Loneliness comes in many forms—whether you’re in a crowded Shibuya crossing in Tokyo during rush hour, or when you’re driving home alone on the highway, or binge-watching TV shows in bed on a Saturday night, even when you’re among friends and family. Loneliness hits you at unexpected times in the most unexpected hours. It's common and pervasive, but no one talks about it enough. People see loneliness as a taboo, it’s like a shadow that you’re trying to hide in your closet, but you can’t because it keeps following you around.
I’ve been staring at my laptop screen for hours now, switching back and forth between social media apps, looking at what people are doing and wishing I was with them. Thinking why no one asked me out on a Friday night. Thinking why I didn't ask anyone out on a Friday night. It’s like a perennial way of exposing yourself to the fear of missing out. Missing out on people, on moments, on adventures. It breeds envy and unhealthy comparisons, and it seems like people are actually having fun without me. The sad thing is, I am aware of this, of the fallacies that we construct on social media, in which all of us are somewhat responsible for. However, when you are so well-fed with disillusionments, you unconsciously start to believe that they are true.
It’s so easy to feel lonely on nights like these. Sometimes when you tell people that you are, they’ll say “Just shrug it off. Find something to do, make yourself busy.” Then why do I find it so hard? Maybe they’ve never spent an entire night just lying there in bed with a crippling anxiety, thinking of all the failed relationships that lead them to being alone and lonely on that night. Maybe they have. Maybe they’ve had it worse. But the truth is, nobody actually gives a fuck. Some of your friends don't deliberately leave you out, some of your friends just forgot to text you, maybe some of them chose to stay at home themselves.
Sometimes loneliness is not merely about being alone. Sometimes it's about being with someone that feels like a stranger, or about not knowing your place in this world. Sometimes you can’t help but think that your loneliness is a product of your failed relationships, or from deliberately alienating yourself from others.
But sometimes, you do need to be on your own. You should be your own go-to person, your own best friend, that one person you can always rely on. You should know how to be alone because you are still loved even though your anxiety tells you that you’re not. However, that doesn’t mean that you shouldn’t leave a room for self-evaluation too. Maybe you even should start re-evaluating yourself, maybe you’re the cause of your loneliness, maybe you are the toxic person in the relationship. Whichever the case, you should always embrace your loneliness.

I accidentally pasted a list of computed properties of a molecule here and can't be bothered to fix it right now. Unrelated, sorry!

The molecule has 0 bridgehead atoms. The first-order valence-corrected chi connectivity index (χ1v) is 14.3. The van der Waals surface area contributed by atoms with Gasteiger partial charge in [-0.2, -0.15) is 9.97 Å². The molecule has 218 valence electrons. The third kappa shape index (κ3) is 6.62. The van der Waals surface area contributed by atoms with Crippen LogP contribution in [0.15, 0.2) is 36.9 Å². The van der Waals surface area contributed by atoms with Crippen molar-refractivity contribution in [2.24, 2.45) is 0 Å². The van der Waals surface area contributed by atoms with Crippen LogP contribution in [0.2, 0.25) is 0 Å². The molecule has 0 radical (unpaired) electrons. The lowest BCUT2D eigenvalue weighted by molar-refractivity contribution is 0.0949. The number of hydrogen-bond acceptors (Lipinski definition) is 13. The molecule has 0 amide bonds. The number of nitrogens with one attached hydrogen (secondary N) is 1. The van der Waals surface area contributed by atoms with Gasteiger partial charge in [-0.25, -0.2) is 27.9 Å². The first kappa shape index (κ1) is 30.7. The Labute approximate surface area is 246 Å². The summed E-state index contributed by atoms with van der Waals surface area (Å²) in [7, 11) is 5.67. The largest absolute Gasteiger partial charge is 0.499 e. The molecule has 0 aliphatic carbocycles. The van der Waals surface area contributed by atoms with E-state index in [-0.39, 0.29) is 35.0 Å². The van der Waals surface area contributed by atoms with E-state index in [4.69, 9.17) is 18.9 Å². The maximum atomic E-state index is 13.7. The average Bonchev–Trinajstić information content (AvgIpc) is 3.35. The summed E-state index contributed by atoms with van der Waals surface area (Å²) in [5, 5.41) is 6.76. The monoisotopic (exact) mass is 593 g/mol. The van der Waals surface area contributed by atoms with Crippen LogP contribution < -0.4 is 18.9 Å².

You should stop deciding whether your emotions are good or bad emotions. A friend once told me that there’s no such thing as a good or bad emotion, having emotions is what makes us human and it’s what we do with it that counts. Some emotions are necessary for you in order to grow. Just like how loneliness helps you grow, teaches you how to be alone, and how to be with yourself. If loneliness puts you in a dark place, then you can’t expect other people to fish you out of there. You’re the only person who can get yourself out of that place. Loneliness feeds itself from your own anxiety and will eventually eat you alive. No matter how much love you’re showered with, no one can make you truly happy but yourself.
If you find yourself watching Vine compilations alone on a Friday night and having self-pity for it, remember that your self-worth is not determined by how many people are close to you or understand you, or how many texts you get on a Friday night asking you to go out, your self-worth is not determined by any kind of relationship at all. It all comes down to how you treat others and how you treat yourself.
I think it’s no one’s job to make other people feel happy, not even your family, your friends, or your significant other. But sometimes it is our job to remind each other that we can be.
Written by: Hanny Mardiyah
When we live in an ever-competing world, it’s always tempting to look up because that’s where we want to be – or at least that’s what we’ve been told to be. Ever since we were young, we’ve always been told to get the best grades, get into the best schools, and work for the biggest companies to get the best salaries. It’s always about being the best. This is what caused those sleepless nights, drinking way too much coffee, and stressing yourself out because someone else might land that internship if you don’t prepare yourself enough for the interview. Everything in life feels like a competition. If you’re not good enough, someone else will replace you.
This competitive way of thinking is what makes you feel so replaceable. So stop. If you’re looking up and comparing yourself to everyone who is more, then your neck is just going to get tired. It’s time to be realistic. There’s ALWAYS going to be someone who is more – whatever – than you. We live in a world with more than seven BILLION people, so of course there’s bound to be someone who is smarter, funnier, or better at tennis than you. And you know what? That’s okay. It doesn’t matter if someone is more than or better at something than you because everyone is wired differently.
No one else has gone through what you’ve gone through; so don’t worry about other people so much. It’s okay if you haven’t figured out what you’re good at or if you still can’t find something you enjoy doing. Sure, there are a couple of those super lucky people who found their passion ever since they were 3 years old, but hey, they probably haven’t traveled to 20 different countries like you did. You never really know what other people are going through either, so just focus on yourself and take your time.
The truth is, half of us probably don’t even know what the heck they’re doing either, so don’t feel pressured. Cut yourself some slack and just work at your own pace. Go pick up a new hobby or try out that new restaurant down the block, you’ll never know where inspiration might struck you.